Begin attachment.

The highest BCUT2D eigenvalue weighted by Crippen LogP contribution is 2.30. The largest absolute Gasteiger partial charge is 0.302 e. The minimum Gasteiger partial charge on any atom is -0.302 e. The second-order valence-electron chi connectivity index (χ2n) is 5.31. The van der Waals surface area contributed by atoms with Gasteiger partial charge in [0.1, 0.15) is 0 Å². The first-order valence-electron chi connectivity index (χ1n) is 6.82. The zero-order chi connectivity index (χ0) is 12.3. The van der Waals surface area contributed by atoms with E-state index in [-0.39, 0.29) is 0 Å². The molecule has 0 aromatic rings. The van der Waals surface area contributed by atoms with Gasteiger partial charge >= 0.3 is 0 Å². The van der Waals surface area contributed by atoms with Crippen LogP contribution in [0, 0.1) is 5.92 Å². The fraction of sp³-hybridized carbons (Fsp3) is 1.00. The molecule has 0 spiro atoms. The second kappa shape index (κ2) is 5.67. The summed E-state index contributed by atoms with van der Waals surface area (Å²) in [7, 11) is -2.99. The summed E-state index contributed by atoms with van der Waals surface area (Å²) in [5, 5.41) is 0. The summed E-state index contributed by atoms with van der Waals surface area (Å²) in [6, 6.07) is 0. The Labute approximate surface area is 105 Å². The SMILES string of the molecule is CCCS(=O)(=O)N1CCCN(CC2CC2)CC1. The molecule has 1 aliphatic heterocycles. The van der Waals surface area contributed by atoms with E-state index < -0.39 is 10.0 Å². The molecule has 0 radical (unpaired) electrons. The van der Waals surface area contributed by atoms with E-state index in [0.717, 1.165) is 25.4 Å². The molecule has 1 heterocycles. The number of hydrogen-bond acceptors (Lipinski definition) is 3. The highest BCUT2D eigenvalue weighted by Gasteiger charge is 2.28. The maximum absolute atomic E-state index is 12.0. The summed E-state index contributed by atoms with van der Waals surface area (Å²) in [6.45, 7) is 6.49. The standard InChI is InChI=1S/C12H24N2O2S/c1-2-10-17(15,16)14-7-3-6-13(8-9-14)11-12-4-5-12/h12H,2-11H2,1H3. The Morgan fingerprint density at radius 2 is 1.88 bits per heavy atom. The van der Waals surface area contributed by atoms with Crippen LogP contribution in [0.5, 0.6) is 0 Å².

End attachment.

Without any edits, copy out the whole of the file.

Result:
The highest BCUT2D eigenvalue weighted by Crippen LogP contribution is 2.30. The largest absolute Gasteiger partial charge is 0.302 e. The minimum Gasteiger partial charge on any atom is -0.302 e. The second-order valence-electron chi connectivity index (χ2n) is 5.31. The van der Waals surface area contributed by atoms with Gasteiger partial charge in [0.1, 0.15) is 0 Å². The first-order valence-electron chi connectivity index (χ1n) is 6.82. The zero-order chi connectivity index (χ0) is 12.3. The van der Waals surface area contributed by atoms with E-state index in [-0.39, 0.29) is 0 Å². The molecule has 0 aromatic rings. The van der Waals surface area contributed by atoms with Gasteiger partial charge >= 0.3 is 0 Å². The van der Waals surface area contributed by atoms with Crippen LogP contribution in [0, 0.1) is 5.92 Å². The fraction of sp³-hybridized carbons (Fsp3) is 1.00. The molecule has 0 spiro atoms. The second kappa shape index (κ2) is 5.67. The summed E-state index contributed by atoms with van der Waals surface area (Å²) in [7, 11) is -2.99. The summed E-state index contributed by atoms with van der Waals surface area (Å²) in [5, 5.41) is 0. The summed E-state index contributed by atoms with van der Waals surface area (Å²) in [6, 6.07) is 0. The Labute approximate surface area is 105 Å². The SMILES string of the molecule is CCCS(=O)(=O)N1CCCN(CC2CC2)CC1. The molecule has 1 aliphatic heterocycles. The van der Waals surface area contributed by atoms with E-state index < -0.39 is 10.0 Å². The molecule has 0 radical (unpaired) electrons. The van der Waals surface area contributed by atoms with E-state index in [0.717, 1.165) is 25.4 Å². The molecule has 1 heterocycles. The number of hydrogen-bond acceptors (Lipinski definition) is 3. The highest BCUT2D eigenvalue weighted by Gasteiger charge is 2.28. The maximum absolute atomic E-state index is 12.0. The summed E-state index contributed by atoms with van der Waals surface area (Å²) in [6.45, 7) is 6.49. The standard InChI is InChI=1S/C12H24N2O2S/c1-2-10-17(15,16)14-7-3-6-13(8-9-14)11-12-4-5-12/h12H,2-11H2,1H3. The Morgan fingerprint density at radius 2 is 1.88 bits per heavy atom. The van der Waals surface area contributed by atoms with Crippen LogP contribution in [0.5, 0.6) is 0 Å².